The Folk-Lore Journal/Volume 7/Kelpie Stories

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HE following stories were told me by Mr. J. Farquharson, a mason, Corgarff, on the river Don. He is a man of great intelligence, and a mine of Folklore.


It was before carts were much in use, and when everything had to be carried on the backs of horses. One dark night a man named M‘Hardy set out from Brochroy to Garchory mill to fetch home some meal. On arrival at the mill he left his horse at the door, and entered to fetch out the bags of meal. No sooner was the animal left alone than he started for home. The farmer, on coming out to load his horse, found no horse. He was in much distress, as there was no meal at home; and he gave vent to his feelings in woeful words: “Ma wife an bairns ’ill be a’ stervt for wint o’ mehl afore I win hame. I wis (wish) I hed ony kyne (kind) o’ a behst, although it war (were) a water kelpie.” Hardly were the words spoken when a horse having a halter over his head appeared. The farmer approached him, and the horse allowed himself to be handled, and showed himself quite gentle, putting his head right on the man’s breast. The man’s distress was turned into joy, and the gentle horse was loaded, and led quietly to the farm-house. On arriving, the farmer tied him to an old harrow, till he should unload him, and carry the meal into the house. When he came out of the house to stable the animal that had done him the good turn, horse and old harrow were gone, and he heard the plunging of the beast in a big pool of the Don, not far from his house. He went to examine the stable, and found his own horse quietly standing in it.


A man had to cross the Don at the bridge of Luib, Corgarff. His wife was ill and supposed to be dying. So he made all haste, but a great fall of rain came, the river was flooded, and the bridge, which was then of wood, was carried away. When the man came to the river and found the bridge away, he was in great sorrow. It was impossible to cross. The wild, flooded river in all its force was rushing past, and he sat down, and cried. It was night, and he did not observe a very tall man approaching him. He was asked by the stranger what was the cause of his distress. “Ma wife’s deein, an ma peer bairns may be mitherless afore I win hame,” was the man’s sad answer. The stranger tried to comfort him, and said to him, “Oh, peer man! a’ll tack you across the watter.” “Na,” said the man, in his despair, “there’s naebody born wid (would) cross the Don the nicht.” “Oh! aye,” quo’ the kelpie, “I cam throw ’t eh noo” (even now). The man was doubtful. “Are you weet,” quo he, to satisfy himself of the truth. “Aye,” quo the kelpie, “fin me” (feel or touch me). The man examined his clothes and found that he was wet up to the oxters (armpits). He now mounted on the back of his apparently kind friend, and all went well till the two reached the middle of the river. The carrier threw himself down into the roaring torrent, and tried to cast off his burden, crying out, “Droon, Johnnie; droon, Johnnie; droon. For ye’ll nevver win hame t’ yir wife and yir bairns.” Johnnie clung hard to his false friend, and both rolled down the flood; sometimes the one uppermost, and sometimes the other. At last the current carried them to a shallow part, near the bank. The moment Johnnie felt himself touch the bottom, he let go his hold, jumped on the bank, and ran up a steep brae as fast as his feet could carry him. Kelpie, in disappointment and rage, tore a rock weighing 8 or 10 cwt. from the bottom of the river, and hurled it after the escaped man up the slope to a distance of about 80 yards. It went by the name of “the kelpie’s stehn” (stone); and as each passer-by made it a point to cast a stone beside it, a cairn of considerable size arose round it, and it was called “the kelpie’s cairn.” Some years ago my informant broke up the stone for building purposes. A stone bridge now spans the river. (Corgarff).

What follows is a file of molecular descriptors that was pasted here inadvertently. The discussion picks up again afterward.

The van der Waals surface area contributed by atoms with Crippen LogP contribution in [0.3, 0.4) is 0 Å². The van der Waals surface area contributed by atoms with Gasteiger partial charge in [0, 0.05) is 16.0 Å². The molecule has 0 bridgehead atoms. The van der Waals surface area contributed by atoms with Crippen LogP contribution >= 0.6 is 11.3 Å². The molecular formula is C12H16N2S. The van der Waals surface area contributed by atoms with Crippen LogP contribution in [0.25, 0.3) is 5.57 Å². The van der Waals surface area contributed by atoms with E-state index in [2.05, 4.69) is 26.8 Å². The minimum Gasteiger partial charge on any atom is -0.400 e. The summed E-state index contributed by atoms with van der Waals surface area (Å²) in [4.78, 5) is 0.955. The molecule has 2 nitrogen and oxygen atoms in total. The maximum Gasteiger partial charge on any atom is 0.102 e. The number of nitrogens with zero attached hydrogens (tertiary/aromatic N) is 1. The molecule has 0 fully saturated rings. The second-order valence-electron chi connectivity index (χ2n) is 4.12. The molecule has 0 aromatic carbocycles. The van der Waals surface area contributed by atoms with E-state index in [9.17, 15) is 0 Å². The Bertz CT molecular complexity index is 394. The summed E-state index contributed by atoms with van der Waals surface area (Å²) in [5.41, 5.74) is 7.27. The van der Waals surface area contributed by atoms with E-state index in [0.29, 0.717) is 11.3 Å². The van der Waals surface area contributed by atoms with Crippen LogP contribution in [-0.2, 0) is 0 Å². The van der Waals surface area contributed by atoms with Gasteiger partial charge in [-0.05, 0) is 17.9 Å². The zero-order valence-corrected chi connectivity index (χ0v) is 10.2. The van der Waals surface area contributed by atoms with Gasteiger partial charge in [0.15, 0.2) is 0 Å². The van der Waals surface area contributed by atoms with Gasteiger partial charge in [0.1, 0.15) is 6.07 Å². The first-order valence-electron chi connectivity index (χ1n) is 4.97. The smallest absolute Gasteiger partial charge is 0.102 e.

A kelpie in Braemar, on Deeside, had taken a liking for a woman that dwelt not far from the mill of Quoich. This woman fell out of meal, and had not very good means of supplying her want. Kelpie resolved to come to her help. So one night, on which he knew corn was being ground at the mill, he went to it after the miller had left it. In those old days mills ground very slowly, and it was not unusual for the miller to put as much grain into the hopper as would keep the mill at work till he got up next morning. So it was in this case. Kelpie entered the mill and patiently waited till the sack that received the ground grain was full. He then lifted the sack on his back, and left the mill. It was “the grey o’ the morning,” and the miller had left his bed, and was coming to the mill to see that all was going on well. He spied a tall man coming round the corner of the mill, carrying a sackful of meal on his back. Seizing the “fairy-whorl,”[1] that was lying at one of the mill-corners, he hurled it at the man with the oath and threat, “Kelpie, or nae kelpie, G—d d— you, a’ll brack your leg.” The stone took effect and broke the leg. The kelpie made for the “mill-lead” (mill-race), tumbled into it, was carried by it into the river Dee, and drowned. This was the last kelpie that lived in the Braes o’ Mar.

Told by D. McHardy in Ardjerige to my informant.

  1. A stone whorl was kept at each mill, which was fixed at night, when the mill was not in use, on the spindle, to prevent the fairies from setting the mill a-going.